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Discussion Starter · #1 ·
I am getting a couple of packages mid April. I have two hives right now and I was wondering if I could pull a couple of frames of brood out of the two hives to put it in with the packages to give them a boost. Any thoughts or suggestions ?
 

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Focus,

Thoughts:
Such a technique has been used to keep a newly hived package from abscombing.
It is sure to give the bees something to do until the queen is released. And it will give them a population boost by as many days old the new brood is.

Suggestions:
Don't try assembling a t.v. antennae in the midst of a thunderstorm. Oh, and don't try re-shingling your house in the middle of a tornado.

Good luck, Waya
 

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Focus, I too am getting two packages along with 8 queens in a few days. I plan to split the package into two and boost the 5-frame nucs with brood and honey from my existing colonies. I'll use the remaining queens to do splits.

Good luck with your new bees.
 

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Discussion Starter · #6 ·
You don't think there will be any trouble when putting bees from two different hives together ?
 

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I'm thinking you shake down the bees before placing them into the new package. Just the brood I would think.
 

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Bruce, you mean like shake the bees down for money? :D

Now I would shake the frames to get the field workers attached off. The few nurse bees attached afterwards would be accepted by the new hive.

Of course this is what Bruce said, it just struck me funny the way he said it!
 

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He's not...He's just a New Yorker...It's to be expected..He doesn't stay in south carolina long enough for the yankeeism to wear off. :D

Good evening,Joel......
 

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Take from existing hive a frame where bees are just emerging. Don't take bees. Shake all bees away. They attach on queen and return their own hive.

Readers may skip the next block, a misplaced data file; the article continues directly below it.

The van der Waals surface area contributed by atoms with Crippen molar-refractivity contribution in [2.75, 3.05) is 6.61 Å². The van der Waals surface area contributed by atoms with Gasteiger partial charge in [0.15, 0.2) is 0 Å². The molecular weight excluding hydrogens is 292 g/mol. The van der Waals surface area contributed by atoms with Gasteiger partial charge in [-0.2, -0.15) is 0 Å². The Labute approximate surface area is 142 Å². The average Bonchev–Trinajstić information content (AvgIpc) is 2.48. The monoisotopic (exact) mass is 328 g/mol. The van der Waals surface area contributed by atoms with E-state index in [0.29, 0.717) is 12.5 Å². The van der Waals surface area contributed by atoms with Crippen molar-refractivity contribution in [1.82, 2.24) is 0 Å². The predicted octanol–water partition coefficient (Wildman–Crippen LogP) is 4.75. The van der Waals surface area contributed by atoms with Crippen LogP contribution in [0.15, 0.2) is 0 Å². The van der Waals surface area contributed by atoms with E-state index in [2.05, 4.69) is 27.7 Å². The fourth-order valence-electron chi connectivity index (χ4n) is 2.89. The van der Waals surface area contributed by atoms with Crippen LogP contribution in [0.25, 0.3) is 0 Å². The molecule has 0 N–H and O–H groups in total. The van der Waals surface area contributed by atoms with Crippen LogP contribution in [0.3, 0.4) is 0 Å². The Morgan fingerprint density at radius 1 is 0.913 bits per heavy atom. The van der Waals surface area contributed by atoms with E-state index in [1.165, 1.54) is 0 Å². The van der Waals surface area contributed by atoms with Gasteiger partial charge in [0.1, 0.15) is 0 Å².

No use to give just brood which are not emerging. It takes just room.

You may add emerging bees to nuc and you get it fast in normal condition.
 

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These forums tend to readily swap brood about hives like trading baseball cards. I don't tend to agree with this because it is a good opportunity to spread disease and it induces a great deal of stress that can lend itself to disease and other conditions that can result in hive failure. It also does not provide "true" conditions to evaluate the quality, health, and vitality of the hive on its own.

Focus on Bees -
[...if I could pull a couple of frames of brood out of the two hives to put it in with the packages to give them a boost.]

Why?
The concept here isn't HOW to introduce brood.
It is WHY do you NEED to introduce foreign brood.
Just because you CAN, doesn't mean you SHOULD.
Everything has benefits and costs.

Benefit
-You may gain a growing population or workers and drones several weeks earlier than the package would achieve on its own.
Cost
-You will transfer the varroa in the old brood and give the mites an equal jump start. (maybe even AFB)
Cost
-Brood transfered to the new means less brood for the old. If you are trying to build up a population for a better honey crop, realize at the same time you are also crippling another hive from performing its best.

You need to evaluate the conditions your situation.
(I don't need your answers for the following questions, just please think about them)

Flow/Pollen
Are you in a period of dearth or flow?
Are your other hives readily bringing in pollen?

Varroa
To what degree do your other hives have varroa?
What program are you using to control varroa?
Will the package be in near proximity to the other hives where "drift" needs to be considered?

Foundation
What are you using for foundation?
Are conditions favorable for drawing new foundation?
Would feeding help the current conditions?

Vitality/Robbing
What is the strength of your other hives?
Will pulling frames from old hive compromise their population and possibly their health?
Do you know to reduce the likelihood of robbing?
- reduce the new package (better hive guarding)
- run old hives wide open (more effort/focus to guard home hive(insted of robbing))

Just as you allow a tool to do its work - let your bees work like they know how.

My opinion is that you would be better served to feed your bees and let them pull their own weight.

This opinion would change if:
1. I felt that the new package was absolutely likely to be robbed to death by the two other stronger hives. (When absolutely sure, I would equalize all hives or outyard the package until strong)
2. My other hives were 20 frames solid in brood and I was thinning the brood nest to prevent swarming (even then I just might make up another nuc instead).

Observe your conditions and beekeep appropriately.

Good luck,
JEFF
 

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Jeff, you made good questions but if you want honey from yor hives, it does not go that way.

AFB id bad case and you should see, have you dead larvae. It spread anyway in your yard if you notice it. Varroa is not a problem.

I have made great job with week hives when I help with brood from fat hives. It is way how you get normal yield from nuc in same summer.

Diseases are allways behind you. You must take care them.

If you by a nuc and you get not honey, it is vain effort because you get free nucs from your existing hives. Another way is to put 2 nucs together to give good start.
 
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